Psusennes I wrote:
Egyptian curses may be esoteric, but they certainly formed a large and real part of the Egyptian funerary process. The tomb of the Elders of Meni at Giza, cut out in the 6th Dynasty is inscribed with a particularly famous curse. It reads:
"May the crocodile be against him in the water, and may the snake be against him on land, any man who would do harm against this [place]. Never have I trespassed against him - It is God who will judge him."
Personally, I like a lot discussing about carvings of curses over the tombs' doors. They are anthropologically interesting and can also give an idea of differences on languages, changing details of the religion throughout centuries...but please, leave curses like that of King Tut!...they are really ridicolous! Or would you consider to make offerings to the gods Sobek and Wadjet, or Uto, in case you'll have the chance to visit the tomb of Meni?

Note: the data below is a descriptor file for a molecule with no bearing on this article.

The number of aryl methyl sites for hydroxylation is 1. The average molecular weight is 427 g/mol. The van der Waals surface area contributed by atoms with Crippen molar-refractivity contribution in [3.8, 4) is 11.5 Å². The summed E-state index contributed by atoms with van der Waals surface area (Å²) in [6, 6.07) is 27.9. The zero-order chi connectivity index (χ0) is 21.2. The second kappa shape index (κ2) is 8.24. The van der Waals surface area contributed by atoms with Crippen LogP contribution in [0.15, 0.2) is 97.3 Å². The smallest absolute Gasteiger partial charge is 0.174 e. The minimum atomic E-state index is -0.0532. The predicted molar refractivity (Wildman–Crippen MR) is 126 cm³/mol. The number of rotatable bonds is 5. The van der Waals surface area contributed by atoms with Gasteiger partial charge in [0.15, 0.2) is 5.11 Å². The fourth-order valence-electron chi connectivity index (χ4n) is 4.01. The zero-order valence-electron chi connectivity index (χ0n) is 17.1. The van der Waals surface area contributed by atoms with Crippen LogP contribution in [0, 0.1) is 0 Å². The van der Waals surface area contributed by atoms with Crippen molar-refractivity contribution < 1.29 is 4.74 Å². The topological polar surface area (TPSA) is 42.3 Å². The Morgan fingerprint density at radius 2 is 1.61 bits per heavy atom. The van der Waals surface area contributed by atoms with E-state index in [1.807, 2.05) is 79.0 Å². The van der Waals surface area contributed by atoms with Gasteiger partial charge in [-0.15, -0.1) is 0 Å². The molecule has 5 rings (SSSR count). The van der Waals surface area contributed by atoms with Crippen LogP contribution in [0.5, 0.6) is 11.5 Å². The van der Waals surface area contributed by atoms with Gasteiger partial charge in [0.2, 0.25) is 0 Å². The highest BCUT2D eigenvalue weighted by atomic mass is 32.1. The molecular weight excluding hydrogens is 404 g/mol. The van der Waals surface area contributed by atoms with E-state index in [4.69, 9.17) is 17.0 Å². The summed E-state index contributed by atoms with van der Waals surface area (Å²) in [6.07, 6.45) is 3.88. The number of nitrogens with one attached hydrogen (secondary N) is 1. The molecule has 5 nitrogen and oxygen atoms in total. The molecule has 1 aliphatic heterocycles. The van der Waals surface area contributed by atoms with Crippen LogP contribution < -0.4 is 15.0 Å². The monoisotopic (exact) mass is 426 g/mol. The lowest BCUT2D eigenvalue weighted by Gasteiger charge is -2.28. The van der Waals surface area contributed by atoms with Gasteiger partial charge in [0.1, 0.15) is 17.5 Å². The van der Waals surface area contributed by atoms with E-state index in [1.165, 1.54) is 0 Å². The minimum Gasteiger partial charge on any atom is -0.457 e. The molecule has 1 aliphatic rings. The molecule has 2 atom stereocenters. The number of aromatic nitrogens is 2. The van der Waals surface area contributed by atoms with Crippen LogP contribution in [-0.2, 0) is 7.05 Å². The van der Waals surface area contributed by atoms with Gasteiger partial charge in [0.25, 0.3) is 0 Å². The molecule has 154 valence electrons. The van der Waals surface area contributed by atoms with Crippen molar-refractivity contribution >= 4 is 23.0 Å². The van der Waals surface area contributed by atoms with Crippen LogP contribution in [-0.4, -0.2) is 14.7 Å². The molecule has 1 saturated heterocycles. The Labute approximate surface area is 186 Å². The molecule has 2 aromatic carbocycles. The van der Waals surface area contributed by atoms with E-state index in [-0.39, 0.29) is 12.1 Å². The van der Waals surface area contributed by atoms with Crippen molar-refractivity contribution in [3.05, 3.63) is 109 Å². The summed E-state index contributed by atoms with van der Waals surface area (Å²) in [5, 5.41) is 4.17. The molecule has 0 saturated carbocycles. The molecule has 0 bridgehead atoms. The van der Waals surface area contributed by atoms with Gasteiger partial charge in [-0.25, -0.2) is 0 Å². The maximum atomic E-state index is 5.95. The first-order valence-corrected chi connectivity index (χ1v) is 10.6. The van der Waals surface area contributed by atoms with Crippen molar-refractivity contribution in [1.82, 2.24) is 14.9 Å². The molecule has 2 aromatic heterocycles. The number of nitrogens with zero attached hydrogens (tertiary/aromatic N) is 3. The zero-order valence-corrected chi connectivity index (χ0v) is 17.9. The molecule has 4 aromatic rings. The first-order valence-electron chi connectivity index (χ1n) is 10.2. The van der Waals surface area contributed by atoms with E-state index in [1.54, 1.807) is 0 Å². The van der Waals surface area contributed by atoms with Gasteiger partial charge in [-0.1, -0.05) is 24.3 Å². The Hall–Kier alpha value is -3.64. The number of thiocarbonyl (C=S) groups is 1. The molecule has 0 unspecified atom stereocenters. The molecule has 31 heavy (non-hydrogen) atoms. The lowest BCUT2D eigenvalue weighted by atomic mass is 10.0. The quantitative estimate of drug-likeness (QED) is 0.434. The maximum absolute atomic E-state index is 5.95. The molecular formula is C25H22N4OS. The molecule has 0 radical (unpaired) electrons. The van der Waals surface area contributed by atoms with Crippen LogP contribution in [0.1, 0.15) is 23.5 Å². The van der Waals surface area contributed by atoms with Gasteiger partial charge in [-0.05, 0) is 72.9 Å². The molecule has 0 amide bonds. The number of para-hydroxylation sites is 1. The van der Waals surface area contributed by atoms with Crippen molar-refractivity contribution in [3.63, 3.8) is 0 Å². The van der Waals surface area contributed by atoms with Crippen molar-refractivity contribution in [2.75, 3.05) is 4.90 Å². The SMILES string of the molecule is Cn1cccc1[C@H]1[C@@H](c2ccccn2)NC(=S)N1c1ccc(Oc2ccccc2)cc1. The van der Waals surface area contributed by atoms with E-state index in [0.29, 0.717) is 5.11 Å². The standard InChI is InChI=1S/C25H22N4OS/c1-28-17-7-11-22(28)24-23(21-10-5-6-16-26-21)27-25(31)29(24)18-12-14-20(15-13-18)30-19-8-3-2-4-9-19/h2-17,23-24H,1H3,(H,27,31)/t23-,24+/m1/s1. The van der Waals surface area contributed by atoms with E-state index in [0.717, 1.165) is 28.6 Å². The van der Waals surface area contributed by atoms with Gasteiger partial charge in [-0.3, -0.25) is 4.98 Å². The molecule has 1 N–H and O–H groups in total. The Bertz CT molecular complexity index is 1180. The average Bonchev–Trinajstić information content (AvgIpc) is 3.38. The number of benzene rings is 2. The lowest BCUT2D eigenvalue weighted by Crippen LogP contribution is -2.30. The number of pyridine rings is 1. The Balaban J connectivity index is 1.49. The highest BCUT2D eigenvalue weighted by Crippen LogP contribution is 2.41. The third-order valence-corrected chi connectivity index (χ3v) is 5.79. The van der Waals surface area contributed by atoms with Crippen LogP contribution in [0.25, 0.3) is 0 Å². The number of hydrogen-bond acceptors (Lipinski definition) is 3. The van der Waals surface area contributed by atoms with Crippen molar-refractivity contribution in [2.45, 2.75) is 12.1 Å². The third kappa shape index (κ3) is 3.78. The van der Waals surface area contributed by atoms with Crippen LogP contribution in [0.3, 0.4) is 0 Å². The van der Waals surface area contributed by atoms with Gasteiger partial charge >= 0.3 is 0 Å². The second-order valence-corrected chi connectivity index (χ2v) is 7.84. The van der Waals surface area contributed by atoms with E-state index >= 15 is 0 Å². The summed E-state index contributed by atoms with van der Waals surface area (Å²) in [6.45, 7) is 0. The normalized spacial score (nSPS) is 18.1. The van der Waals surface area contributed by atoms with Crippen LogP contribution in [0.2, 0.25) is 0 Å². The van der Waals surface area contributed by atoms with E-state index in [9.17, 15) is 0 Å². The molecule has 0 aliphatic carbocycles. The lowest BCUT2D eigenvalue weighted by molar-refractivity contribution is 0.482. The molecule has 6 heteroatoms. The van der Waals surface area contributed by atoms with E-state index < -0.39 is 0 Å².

To tell the truth, when I entered tombs and temples, I felt the need to greet the owner or the gods to whom the temple was dedicated...but this is just my feeling...this is not science!